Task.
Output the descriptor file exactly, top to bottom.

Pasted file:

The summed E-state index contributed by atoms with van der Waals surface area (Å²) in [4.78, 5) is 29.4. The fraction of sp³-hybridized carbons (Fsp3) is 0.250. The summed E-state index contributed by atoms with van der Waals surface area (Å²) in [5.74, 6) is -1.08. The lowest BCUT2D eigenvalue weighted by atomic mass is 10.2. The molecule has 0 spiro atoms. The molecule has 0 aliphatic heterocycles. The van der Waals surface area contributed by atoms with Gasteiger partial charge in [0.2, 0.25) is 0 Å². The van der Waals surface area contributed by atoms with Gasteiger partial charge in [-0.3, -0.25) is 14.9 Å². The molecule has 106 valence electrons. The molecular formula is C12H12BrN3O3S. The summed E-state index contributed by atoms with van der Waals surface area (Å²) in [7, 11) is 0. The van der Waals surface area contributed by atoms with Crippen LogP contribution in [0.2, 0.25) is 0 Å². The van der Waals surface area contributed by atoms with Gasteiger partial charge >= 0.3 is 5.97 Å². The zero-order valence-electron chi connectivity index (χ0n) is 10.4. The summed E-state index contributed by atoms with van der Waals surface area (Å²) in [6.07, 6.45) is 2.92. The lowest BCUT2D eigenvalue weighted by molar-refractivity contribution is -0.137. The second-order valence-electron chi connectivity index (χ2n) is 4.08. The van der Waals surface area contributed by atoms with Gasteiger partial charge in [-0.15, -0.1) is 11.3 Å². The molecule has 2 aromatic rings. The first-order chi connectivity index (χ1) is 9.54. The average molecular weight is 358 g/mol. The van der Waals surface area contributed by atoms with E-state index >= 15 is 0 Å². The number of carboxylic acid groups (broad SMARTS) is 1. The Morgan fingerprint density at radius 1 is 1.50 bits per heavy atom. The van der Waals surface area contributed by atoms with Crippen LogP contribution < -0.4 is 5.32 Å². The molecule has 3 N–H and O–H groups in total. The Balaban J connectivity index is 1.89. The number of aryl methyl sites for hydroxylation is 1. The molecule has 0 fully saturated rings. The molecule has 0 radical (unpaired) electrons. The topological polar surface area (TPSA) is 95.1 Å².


The summed E-state index contributed by atoms with van der Waals surface area (Å²) in [4.78, 5) is 29.4. The fraction of sp³-hybridized carbons (Fsp3) is 0.250. The summed E-state index contributed by atoms with van der Waals surface area (Å²) in [5.74, 6) is -1.08. The lowest BCUT2D eigenvalue weighted by atomic mass is 10.2. The molecule has 0 spiro atoms. The molecule has 0 aliphatic heterocycles. The van der Waals surface area contributed by atoms with Gasteiger partial charge in [0.2, 0.25) is 0 Å². The van der Waals surface area contributed by atoms with Gasteiger partial charge in [-0.3, -0.25) is 14.9 Å². The molecule has 106 valence electrons. The molecular formula is C12H12BrN3O3S. The summed E-state index contributed by atoms with van der Waals surface area (Å²) in [7, 11) is 0. The van der Waals surface area contributed by atoms with Crippen LogP contribution in [0.2, 0.25) is 0 Å². The van der Waals surface area contributed by atoms with Gasteiger partial charge >= 0.3 is 5.97 Å². The zero-order valence-electron chi connectivity index (χ0n) is 10.4. The summed E-state index contributed by atoms with van der Waals surface area (Å²) in [6.07, 6.45) is 2.92. The lowest BCUT2D eigenvalue weighted by molar-refractivity contribution is -0.137. The second-order valence-electron chi connectivity index (χ2n) is 4.08. The van der Waals surface area contributed by atoms with Gasteiger partial charge in [-0.15, -0.1) is 11.3 Å². The molecule has 2 aromatic rings. The first-order chi connectivity index (χ1) is 9.54. The average molecular weight is 358 g/mol. The van der Waals surface area contributed by atoms with E-state index >= 15 is 0 Å². The number of carboxylic acid groups (broad SMARTS) is 1. The Morgan fingerprint density at radius 1 is 1.50 bits per heavy atom. The van der Waals surface area contributed by atoms with Crippen LogP contribution < -0.4 is 5.32 Å². The molecule has 3 N–H and O–H groups in total. The Balaban J connectivity index is 1.89. The number of aryl methyl sites for hydroxylation is 1. The molecule has 0 fully saturated rings. The molecule has 0 radical (unpaired) electrons. The topological polar surface area (TPSA) is 95.1 Å².